Why text-mode browsers still matter

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The benefits

I’m not going to claim that I do all my browsing in text mode. Most of my time I’m using Mozilla Firefox (although it is configured to block most of the “Web 2.0” annoyances). But not a day pass that I don’t use a text-mode browser as well. I see several benefits in them:

  • Near-instant loading times

This refers both to start-up time and page loading time.

It’s no secret that graphical browsers, even at the best of cases take several seconds to start and become ready to use. In some cases that can be tens of seconds. A text-mode browser is up and running virtually the moment you press Enter. And not just that! You can prime a text-mode browser exactly with the site you want to see. One of my most-typed invocations is elinks dgg.gg/<search_term>, for when I want to look up something I heard in a lecture without distracting myself too much from my noteskeeping (which is already happening in a terminal emulator, so it’s a matter of either a new tab, or backgrounding-foregrounding programs in GNU bash).

Pages load amazingly fast as well, because very few things (aka only the important things) have to be downloaded and rendered. This ties in with the next big benefit:

  • Incredibly bandwidth efficient

I don’t know how Internet is like in other universities, but in mine, we count ourselves lucky if the ping is in the three-digits and the download bandwidth is in the double-digits of KB/s. There’s no way you wouldn’t love text-mode browsers when the WiFi is so terrible.

It also comes handy when you are tethering a 3G connection to get Internet on a computer. Those are metered and quite expensive, so no one likes wasting bandwidth on Web 2.0 bells and whistles. “Modern” websites have become megabytes big, and that’s totally unreasonable.

  • I don’t want to always be charging

For me, knowing that my laptop battery life is so short that I have to carry a charger with me is in itself a problem. I now sometimes have to do it because I switched to a 12-inch ultraportable, but for a long time I used a 10-inch netbook with 6 hours of battery life at its worst. Still today, anything under 4 hours is unacceptable.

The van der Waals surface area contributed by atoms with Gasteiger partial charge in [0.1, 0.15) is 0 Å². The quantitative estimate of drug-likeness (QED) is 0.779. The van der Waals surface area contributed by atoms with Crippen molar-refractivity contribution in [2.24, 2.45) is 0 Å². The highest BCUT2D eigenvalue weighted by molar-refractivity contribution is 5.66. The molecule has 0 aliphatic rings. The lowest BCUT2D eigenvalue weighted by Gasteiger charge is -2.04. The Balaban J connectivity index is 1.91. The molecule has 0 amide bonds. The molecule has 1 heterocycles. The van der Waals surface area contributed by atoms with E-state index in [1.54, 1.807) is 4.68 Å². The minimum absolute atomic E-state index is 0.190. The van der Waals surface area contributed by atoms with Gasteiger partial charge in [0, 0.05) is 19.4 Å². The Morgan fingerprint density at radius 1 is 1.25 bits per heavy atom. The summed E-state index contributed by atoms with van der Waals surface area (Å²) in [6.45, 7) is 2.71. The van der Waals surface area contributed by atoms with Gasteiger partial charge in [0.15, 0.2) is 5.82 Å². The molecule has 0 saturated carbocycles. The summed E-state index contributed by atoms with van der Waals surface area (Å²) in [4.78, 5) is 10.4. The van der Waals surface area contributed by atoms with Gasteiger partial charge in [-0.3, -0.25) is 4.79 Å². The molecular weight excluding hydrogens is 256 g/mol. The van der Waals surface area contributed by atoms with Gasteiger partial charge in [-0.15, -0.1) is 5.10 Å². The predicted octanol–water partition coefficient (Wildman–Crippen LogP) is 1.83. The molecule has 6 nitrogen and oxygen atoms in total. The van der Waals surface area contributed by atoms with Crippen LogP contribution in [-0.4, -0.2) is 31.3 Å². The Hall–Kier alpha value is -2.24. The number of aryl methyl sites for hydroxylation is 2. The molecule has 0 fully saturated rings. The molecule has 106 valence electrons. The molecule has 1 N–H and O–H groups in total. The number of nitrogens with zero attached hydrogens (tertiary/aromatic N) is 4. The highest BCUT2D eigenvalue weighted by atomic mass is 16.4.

I wouldn’t be able to go on for 4+ hours if I used Firefox all the time. Graphical browsers are heavier even when idle, let alone when they have to execute Javascript and download media files and fonts web developers force you to, run background synchronisation and update tasks and so on. Unless it cannot be avoided, I will use text-mode browsing while on battery.

Text-mode browsing prolongs your (battery) life!

  • Do you want to ssh -X firefox to check a webpage from your remote server?

No you don’t. You probably don’t even have any sort of graphical environment on your server, and why would you?

The options

There’s several text-mode browsers, but most of the time I use Elinks. It’s very user-friendly, and exposes its settings nicely as well. It renders most websites well, it can handle authentication and POST requests, and it allows you to download files in case you need to. It’s basically a fully featured browser.

I also keep w3m as a backup option. There’s also lynx but it never agreed with me.

The problems

There’s two problems with text-mode browsing, and both are caused by “modern” approaches to web design. The one is called Javascript (or rather, “Web Applications” and “AJAX”, not JS per se), and the other is prioritising form over function.

Now, full disclosure, I passionately hate Javascript and I believe that the vast majority of the web should be static HTML+CSS documents, with very few exceptions. But some Javascript is not enough to stop elinks. It actually supports it to a great extend, but thankfully it is disabled my default. But there’s websites that even serve everything through Javascript. The Fedora Project sadly has several pages where everything happens in Javascript and their noscript fallback is to show you the YAML file it’s used to generate the page (which is actually better than just a blank page but still).

As for the second problem, that’s something I also only recently started taking seriously. Left on my own devices I would code a website entirely using tables. I was very resistant to using div and bothering to make the web “semantic”. The problems of that attitude become more pronounced when you see a website in text-mode. If you think your website looks beautiful, then also make sure it’s usable when it isn’t rendered pixel-perfect. For example, a newspaper I read subjects me to a several screens long (something like 5 or 6 PageDowns) navigation header on any page (index, category, individual post). In Firefox, the website doesn’t look terrible, but in elinks it’s near-unusable.

PS. Obviously you should have alt-text for any images you put in your website. And don’t use symbol fonts (FontAwesome and whatnot) for navigation elements. Terminals only use one font. They do support Unicode though, and Unicode has navigation symbols.

Category: Software

Tags: Website, Internet, Elinks, w3m, TUI, CLI